The first car I ever sat in may have been an MG. However, I can say with complete confidence that the first car I ever saw was an MG—an MG TA back in 1938, when my father took me to the Abingdon Works on a British bank holiday. The factory was open so that families of the employees could enjoy their annual summer party.
My father, not to mention a few other relatives, worked either for MG or the Morris Motors Group, which in 1938 was the only name in town if you lived in or around the university city of Oxford. I have somewhere a black and white snapshot of a very small boy…me…beside a very large MG TA!
A few years later, I was doing my National Service (“draft” to you Yanks!) in the R.A.F., and in order to supplement my income from the Royal Paymaster, I would join the ranks of the temporary/permanent ferry crew, whose job it was to drive new MG TDs from Abingdon, near Oxford, to Southampton, the international port of departure for America. At that time, the motto throughout war-torn Britain was “export or die,” and the MG Car Company was certainly in the forefront of export activity.
The company did not wish to use trained personnel to drive these export cars to the Southampton docks, a distance of about 80 miles, so this casual, “no questions asked providing you had a driving license” policy was adopted every time there was a deadline to meet in terms of filling the empty space on a transatlantic freighter.
Because I could get a weekend pass on a fairly regular basis, and I still had a few relatives scattered around the Morris empire, I became a member of the semi-regular casual ferry crew who were given 10 bob (2 dollars in 1950 exchange rates) to cover expenses and sent off with just enough petrol (sorry, gas!) to get them to Southampton Docks. Petrol was severely rationed at this time, and every spoonful had to be accounted for!
The money was to enable us to buy a rail ticket back to Oxford Central Station, where a bus would be waiting to take us back to Abingdon for another delivery trip. On average, you could do two trips a day and make about eight dollars at the current exchange rate. However, if you tucked the trade (dealer) plates under your arm and stood at the roadside out of Southampton, you could usually thumb a lift back to somewhere near Oxford from a friendly lorry driver. This enabled you to pocket the 10 bob and boost your economic status by about 60 percent!
As I said earlier, the TDs we drove only had just enough gas to get us to our destination, and furthermore, we were under strict orders that we must not exceed a speed limit of 40 mph, so that the engines were not placed under any undue stress before they reached their new owners in the U.S. or wherever. So with a limited amount of fuel, and a speed limit that matched that requirement, we had to watch how fast we went. At the same time, we couldn’t just crawl along and put excess strain on the engine, so the ferrying exercise took more than a touch of skillful driving, coupled with the ability to judge how much gas could be saved for the 15-mile “open” strip that was located about halfway between the point of departure and the destination, Southampton. This was a three-lane suicide section of the highway that had been built sometime between the wars, when planners imagined that if you gave motorists a central lane to overtake, they would take turns in utilizing this feature! In reality, what happened was that everyone traveling either direction simply used the center lane as the fast track and usually managed to hit each other in the process!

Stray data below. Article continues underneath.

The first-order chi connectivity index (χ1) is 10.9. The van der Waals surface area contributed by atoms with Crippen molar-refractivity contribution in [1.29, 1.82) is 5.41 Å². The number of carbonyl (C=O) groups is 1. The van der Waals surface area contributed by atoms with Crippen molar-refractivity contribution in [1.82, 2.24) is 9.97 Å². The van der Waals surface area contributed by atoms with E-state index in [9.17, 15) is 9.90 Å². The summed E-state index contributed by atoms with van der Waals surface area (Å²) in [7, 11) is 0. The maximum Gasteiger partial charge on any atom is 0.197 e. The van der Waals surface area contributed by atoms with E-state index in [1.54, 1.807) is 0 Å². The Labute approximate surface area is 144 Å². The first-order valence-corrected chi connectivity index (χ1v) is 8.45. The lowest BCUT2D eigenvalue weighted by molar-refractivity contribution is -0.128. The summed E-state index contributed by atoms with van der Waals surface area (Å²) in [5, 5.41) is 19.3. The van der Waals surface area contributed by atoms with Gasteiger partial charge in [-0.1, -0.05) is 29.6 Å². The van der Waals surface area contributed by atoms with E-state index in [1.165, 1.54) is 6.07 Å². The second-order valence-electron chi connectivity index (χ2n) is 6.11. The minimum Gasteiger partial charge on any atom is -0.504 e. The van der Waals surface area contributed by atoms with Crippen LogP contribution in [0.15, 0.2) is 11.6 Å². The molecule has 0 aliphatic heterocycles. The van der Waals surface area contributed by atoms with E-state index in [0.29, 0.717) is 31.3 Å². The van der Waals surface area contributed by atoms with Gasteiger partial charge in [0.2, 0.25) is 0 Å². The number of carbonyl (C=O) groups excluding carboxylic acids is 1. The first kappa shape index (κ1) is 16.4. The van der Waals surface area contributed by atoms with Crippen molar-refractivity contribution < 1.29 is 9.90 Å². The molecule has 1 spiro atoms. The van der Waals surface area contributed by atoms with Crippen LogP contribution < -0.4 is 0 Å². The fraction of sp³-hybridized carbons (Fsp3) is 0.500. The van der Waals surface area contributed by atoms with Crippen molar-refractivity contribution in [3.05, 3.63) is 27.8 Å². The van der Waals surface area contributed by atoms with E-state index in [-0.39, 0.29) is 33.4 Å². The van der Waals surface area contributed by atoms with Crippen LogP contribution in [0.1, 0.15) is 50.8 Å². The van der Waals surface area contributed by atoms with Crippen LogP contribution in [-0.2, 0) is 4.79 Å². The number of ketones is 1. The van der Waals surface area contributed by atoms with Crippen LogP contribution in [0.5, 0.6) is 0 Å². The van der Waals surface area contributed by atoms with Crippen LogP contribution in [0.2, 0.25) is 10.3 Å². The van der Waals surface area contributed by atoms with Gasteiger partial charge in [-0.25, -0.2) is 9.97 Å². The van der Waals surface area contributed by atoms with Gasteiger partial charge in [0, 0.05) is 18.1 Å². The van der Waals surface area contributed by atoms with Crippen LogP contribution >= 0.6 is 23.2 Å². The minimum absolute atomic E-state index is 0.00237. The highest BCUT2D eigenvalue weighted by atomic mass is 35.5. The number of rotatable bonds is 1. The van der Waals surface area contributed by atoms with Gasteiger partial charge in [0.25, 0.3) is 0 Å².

However, if you were displaying Export Transport Plates, you were usually given a wide berth, as the penalty for hitting one of Britain’s Export Gems was severe! We usually traveled in packs of either three or four cars for economy reasons and safely. For example, if we should break down, run out of gas, or, heaven forbid—hit something—there would be supporting transport ready to head for the nearest phone. In the event, we seldom broke down, sometimes ran out of gas, and it is on record that once (through no fault of our own!) we had been hit by another motorist!
Let me set the picture in vivid color. Three or four young, virile Brits in charge of new sports cars that were not theirs…on an open highway…for 15 miles! There was the guy in front who had been giving you a load of B.S. about his driving ability, coupled with the guy behind, who told everyone at least three times there was nothing on the road that could show him a clean pair of tail lamps. I ask you, what else could you do but set an example of modest achievement by beating the you-know-what out of them as soon as you hit the open road? As a consequence, the very new engine, not to mention the gearbox and all the other running equipment, got a very good test in their first 100 miles of use!
However, the vast majority of cars exported survived to bring joy and happiness to their American owners for many years. Others spent time in and out of the American dealers’ service departments with strange problems that no one could analyze, while a very small minority broke down well within the warranty period, only to be replaced by Austin-Healeys that had been raced at much greater speeds on their way to the docks!
So, if you were one of those people who purchased an MG TD between 1951-53 and then discovered that it turned out to be a fantastic car in terms of speed and overall performance, you could well owe me a couple of large drinks. Remember, I may have been the guy who introduced YOUR car to the world of competitive speed on the 15-mile highway between its Abingdon birthplace and the New World!